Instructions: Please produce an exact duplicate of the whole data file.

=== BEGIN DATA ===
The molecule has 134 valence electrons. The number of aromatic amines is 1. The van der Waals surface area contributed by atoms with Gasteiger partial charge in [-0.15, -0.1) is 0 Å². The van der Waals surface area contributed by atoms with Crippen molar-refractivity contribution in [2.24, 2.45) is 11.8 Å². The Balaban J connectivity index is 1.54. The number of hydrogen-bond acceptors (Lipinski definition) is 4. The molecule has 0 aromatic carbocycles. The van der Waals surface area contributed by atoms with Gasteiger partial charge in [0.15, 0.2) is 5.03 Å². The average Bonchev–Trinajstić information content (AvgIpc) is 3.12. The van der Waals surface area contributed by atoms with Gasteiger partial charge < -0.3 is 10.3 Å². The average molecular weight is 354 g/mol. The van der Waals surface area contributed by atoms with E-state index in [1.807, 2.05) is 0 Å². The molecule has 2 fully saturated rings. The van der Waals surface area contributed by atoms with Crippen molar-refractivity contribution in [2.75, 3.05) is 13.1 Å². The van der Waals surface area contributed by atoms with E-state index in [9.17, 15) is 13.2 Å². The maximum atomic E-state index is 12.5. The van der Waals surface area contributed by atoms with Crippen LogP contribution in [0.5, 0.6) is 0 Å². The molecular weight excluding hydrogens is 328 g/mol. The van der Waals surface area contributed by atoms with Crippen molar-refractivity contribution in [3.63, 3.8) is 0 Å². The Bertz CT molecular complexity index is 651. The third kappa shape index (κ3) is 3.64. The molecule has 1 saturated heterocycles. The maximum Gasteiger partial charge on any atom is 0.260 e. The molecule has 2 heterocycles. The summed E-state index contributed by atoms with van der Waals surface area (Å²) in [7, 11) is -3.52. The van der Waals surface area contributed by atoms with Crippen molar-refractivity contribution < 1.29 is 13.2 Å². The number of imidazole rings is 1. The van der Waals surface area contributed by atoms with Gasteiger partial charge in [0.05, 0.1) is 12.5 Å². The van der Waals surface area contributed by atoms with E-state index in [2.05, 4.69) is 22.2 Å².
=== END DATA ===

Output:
The molecule has 134 valence electrons. The number of aromatic amines is 1. The van der Waals surface area contributed by atoms with Gasteiger partial charge in [-0.15, -0.1) is 0 Å². The van der Waals surface area contributed by atoms with Crippen molar-refractivity contribution in [2.24, 2.45) is 11.8 Å². The Balaban J connectivity index is 1.54. The number of hydrogen-bond acceptors (Lipinski definition) is 4. The molecule has 0 aromatic carbocycles. The van der Waals surface area contributed by atoms with Gasteiger partial charge in [0.15, 0.2) is 5.03 Å². The average Bonchev–Trinajstić information content (AvgIpc) is 3.12. The van der Waals surface area contributed by atoms with Gasteiger partial charge < -0.3 is 10.3 Å². The average molecular weight is 354 g/mol. The van der Waals surface area contributed by atoms with E-state index in [1.807, 2.05) is 0 Å². The molecule has 2 fully saturated rings. The van der Waals surface area contributed by atoms with Crippen molar-refractivity contribution in [2.75, 3.05) is 13.1 Å². The van der Waals surface area contributed by atoms with E-state index in [9.17, 15) is 13.2 Å². The maximum atomic E-state index is 12.5. The van der Waals surface area contributed by atoms with Crippen LogP contribution in [0.5, 0.6) is 0 Å². The molecular weight excluding hydrogens is 328 g/mol. The van der Waals surface area contributed by atoms with Crippen molar-refractivity contribution in [3.63, 3.8) is 0 Å². The Bertz CT molecular complexity index is 651. The third kappa shape index (κ3) is 3.64. The molecule has 1 saturated heterocycles. The maximum Gasteiger partial charge on any atom is 0.260 e. The molecule has 2 heterocycles. The summed E-state index contributed by atoms with van der Waals surface area (Å²) in [7, 11) is -3.52. The van der Waals surface area contributed by atoms with Crippen molar-refractivity contribution < 1.29 is 13.2 Å². The number of imidazole rings is 1. The van der Waals surface area contributed by atoms with Gasteiger partial charge in [0.05, 0.1) is 12.5 Å². The van der Waals surface area contributed by atoms with E-state index in [2.05, 4.69) is 22.2 Å².